This is a good time to talk about all those companies (mortgage assistance relief services) that claim to help you with a loan modification. DON’T PAY THEM! The Code of Federal Regulations prohibits the collection of advance payments and requires certain disclosures by those companies. See the code section below. Attorneys may be exempt from these requirements.
§ 1015.5 Prohibition on collection of advance payments and related disclosures.
It is a violation of this rule for any mortgage assistance relief service provider to:
(a) Request or receive payment of any fee or other consideration until the consumer has executed a written agreement between the consumer and the consumer’s dwelling loan holder or servicer incorporating the offer of mortgage assistance relief the provider obtained from the consumer’s dwelling loan holder or servicer;
(b) Fail to disclose, at the time the mortgage assistance relief service provider furnishes the consumer with the written agreement specified in paragraph (a) of this section, the following information: “This is an offer of mortgage assistance we obtained from your lender [or servicer]. You may accept or reject the offer. If you reject the offer, you do not have to pay us. If you accept the offer, you will have to pay us [same amount as disclosed pursuant to §1015.4(b)(1)] for our services.” The disclosure required by this paragraph must be made in a clear and prominent manner, on a separate written page, and preceded by the heading: “IMPORTANT NOTICE: Before buying this service, consider the following information.” The heading must be in bold face font that is two point-type larger than the font size of the required disclosure; or
(c)(1) Fail to provide, at the time the mortgage assistance relief service provider furnishes the consumer with the written agreement specified in paragraph (a) of this section, a notice from the consumer’s dwelling loan holder or servicer that describes all material differences between the terms, conditions, and limitations associated with the consumer’s current mortgage loan and the terms, conditions, and limitations associated with the consumer’s mortgage loan if he or she accepts the dwelling loan holder’s or servicer’s offer, including but not limited to differences in the loan’s:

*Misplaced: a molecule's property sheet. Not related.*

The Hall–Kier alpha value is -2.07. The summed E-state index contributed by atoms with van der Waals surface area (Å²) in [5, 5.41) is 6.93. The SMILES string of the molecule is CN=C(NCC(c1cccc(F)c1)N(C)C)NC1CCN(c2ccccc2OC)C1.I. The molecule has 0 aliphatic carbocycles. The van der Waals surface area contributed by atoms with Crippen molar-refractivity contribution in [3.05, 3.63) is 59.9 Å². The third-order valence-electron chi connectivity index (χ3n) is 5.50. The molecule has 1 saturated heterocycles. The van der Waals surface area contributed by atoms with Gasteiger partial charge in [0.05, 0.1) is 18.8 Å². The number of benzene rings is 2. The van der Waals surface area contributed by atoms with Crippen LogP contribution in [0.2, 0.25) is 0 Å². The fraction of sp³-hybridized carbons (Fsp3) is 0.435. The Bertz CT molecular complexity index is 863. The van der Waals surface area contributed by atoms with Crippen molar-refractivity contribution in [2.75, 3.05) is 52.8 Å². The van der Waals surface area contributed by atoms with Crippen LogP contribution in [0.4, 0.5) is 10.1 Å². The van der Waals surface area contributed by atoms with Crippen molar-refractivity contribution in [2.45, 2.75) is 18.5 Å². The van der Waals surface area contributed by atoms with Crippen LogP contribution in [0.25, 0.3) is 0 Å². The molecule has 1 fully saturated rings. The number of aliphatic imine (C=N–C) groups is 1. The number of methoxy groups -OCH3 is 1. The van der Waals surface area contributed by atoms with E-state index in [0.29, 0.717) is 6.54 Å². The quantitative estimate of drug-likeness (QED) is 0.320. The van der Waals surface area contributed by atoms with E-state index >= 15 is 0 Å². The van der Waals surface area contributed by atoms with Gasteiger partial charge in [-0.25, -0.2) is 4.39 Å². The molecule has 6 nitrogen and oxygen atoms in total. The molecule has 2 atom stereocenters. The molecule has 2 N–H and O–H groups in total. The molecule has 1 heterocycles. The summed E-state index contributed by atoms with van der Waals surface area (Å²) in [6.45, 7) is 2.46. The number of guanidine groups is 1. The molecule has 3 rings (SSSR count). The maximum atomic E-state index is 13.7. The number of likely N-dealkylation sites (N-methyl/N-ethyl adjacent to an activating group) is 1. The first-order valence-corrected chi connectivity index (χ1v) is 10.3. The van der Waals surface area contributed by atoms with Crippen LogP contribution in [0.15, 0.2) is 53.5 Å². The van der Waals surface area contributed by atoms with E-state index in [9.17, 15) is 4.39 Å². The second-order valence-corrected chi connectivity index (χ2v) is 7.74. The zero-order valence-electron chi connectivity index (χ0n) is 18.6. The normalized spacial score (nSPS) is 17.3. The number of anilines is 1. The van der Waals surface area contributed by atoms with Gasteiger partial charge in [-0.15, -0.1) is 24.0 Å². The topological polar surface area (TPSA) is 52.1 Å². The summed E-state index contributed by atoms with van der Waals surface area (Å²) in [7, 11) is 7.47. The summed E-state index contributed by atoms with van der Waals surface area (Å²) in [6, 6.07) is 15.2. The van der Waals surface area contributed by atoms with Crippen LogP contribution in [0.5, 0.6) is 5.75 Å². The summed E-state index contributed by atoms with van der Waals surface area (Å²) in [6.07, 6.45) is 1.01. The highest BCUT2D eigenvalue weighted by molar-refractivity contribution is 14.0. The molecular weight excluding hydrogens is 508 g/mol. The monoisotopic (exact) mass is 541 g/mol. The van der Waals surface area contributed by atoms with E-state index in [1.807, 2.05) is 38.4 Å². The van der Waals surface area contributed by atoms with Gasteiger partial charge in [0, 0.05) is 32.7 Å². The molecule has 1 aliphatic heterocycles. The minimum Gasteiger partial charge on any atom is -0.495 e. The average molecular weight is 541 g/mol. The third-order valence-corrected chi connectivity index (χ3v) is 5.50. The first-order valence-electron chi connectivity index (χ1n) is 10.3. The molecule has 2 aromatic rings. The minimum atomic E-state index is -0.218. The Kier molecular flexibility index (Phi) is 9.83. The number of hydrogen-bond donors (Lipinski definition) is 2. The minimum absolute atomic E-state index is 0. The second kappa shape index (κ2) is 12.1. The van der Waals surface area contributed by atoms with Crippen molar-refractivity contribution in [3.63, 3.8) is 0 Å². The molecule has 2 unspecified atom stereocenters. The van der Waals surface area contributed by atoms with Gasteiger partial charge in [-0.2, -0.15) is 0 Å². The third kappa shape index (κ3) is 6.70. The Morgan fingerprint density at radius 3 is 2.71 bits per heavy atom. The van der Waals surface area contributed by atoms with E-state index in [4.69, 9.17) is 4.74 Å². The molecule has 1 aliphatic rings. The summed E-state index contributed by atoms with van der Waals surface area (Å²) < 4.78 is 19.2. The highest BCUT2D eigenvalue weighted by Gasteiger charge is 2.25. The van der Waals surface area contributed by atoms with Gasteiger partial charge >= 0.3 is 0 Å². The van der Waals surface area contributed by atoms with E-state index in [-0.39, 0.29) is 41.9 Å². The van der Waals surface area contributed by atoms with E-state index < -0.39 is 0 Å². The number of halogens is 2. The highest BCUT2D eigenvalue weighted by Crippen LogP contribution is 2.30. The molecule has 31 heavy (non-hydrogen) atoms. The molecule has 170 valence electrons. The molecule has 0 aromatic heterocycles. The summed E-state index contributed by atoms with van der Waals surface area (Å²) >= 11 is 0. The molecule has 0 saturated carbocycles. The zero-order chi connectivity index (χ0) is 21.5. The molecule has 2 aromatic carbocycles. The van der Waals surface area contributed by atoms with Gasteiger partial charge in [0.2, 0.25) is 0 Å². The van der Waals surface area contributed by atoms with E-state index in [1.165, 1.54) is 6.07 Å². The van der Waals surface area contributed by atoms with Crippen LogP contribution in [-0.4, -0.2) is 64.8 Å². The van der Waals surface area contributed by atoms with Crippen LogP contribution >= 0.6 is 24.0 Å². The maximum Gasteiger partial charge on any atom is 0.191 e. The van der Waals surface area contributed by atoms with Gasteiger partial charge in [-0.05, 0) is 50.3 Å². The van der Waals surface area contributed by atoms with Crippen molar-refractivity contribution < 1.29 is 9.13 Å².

(i) Principal balance;
(ii) Contract interest rate, including the maximum rate and any adjustable rates, if applicable;
(iii) Amount and number of the consumer’s scheduled periodic payments on the loan;
(iv) Monthly amounts owed for principal, interest, taxes, and any mortgage insurance on the loan;
(v) Amount of any delinquent payments owing or outstanding;
(vi) Assessed fees or penalties; and
(2) The notice must be made in a clear and prominent manner, on a separate written page, and preceded by heading: “IMPORTANT INFORMATION FROM YOUR [name of lender or servicer] ABOUT THIS OFFER.” The heading must be in bold face font that is two-point-type larger than the font size of the required disclosure.
(d) Fail to disclose in the notice specified in paragraph (c) of this section, in cases where the offer of mortgage assistance relief the provider obtained from the consumer’s dwelling loan holder or servicer is a trial mortgage loan modification, the terms, conditions, and limitations of this offer, including but not limited to:
(1) The fact that the consumer may not qualify for a permanent mortgage loan modification; and
(2) The likely amount of the scheduled periodic payments and any arrears, payments, or fees that the consumer would owe in failing to qualify.
The bottom line.
So if they ask you for money up front, then they probably aren’t going to be able to help you. They could just take your money, then when the sale date is set, they could call you to say, “You should probably file bankruptcy to save your house.” Don’t worry though, there are places that can help you.
Look to SC HELP (South Carolina Homeownership and Employment Lending Program). This is a service that is provided by the South Carolina State Housing Finance and Development Authority and the purpose is to help you stay in your home. Best of all, you don’t have to pay them to help. So remember, beware of mortgage assistance companies that require an upfront fee to help you.
In the case that you need to discuss bankruptcy as an option to stop foreclosure, please don’t forget that I offer a free initial consultation, flexible payment terms and after hours or weekend appointments so you don’t have to miss work. Call my Columbia office today at 803-403-1955 or use the contact form on this site.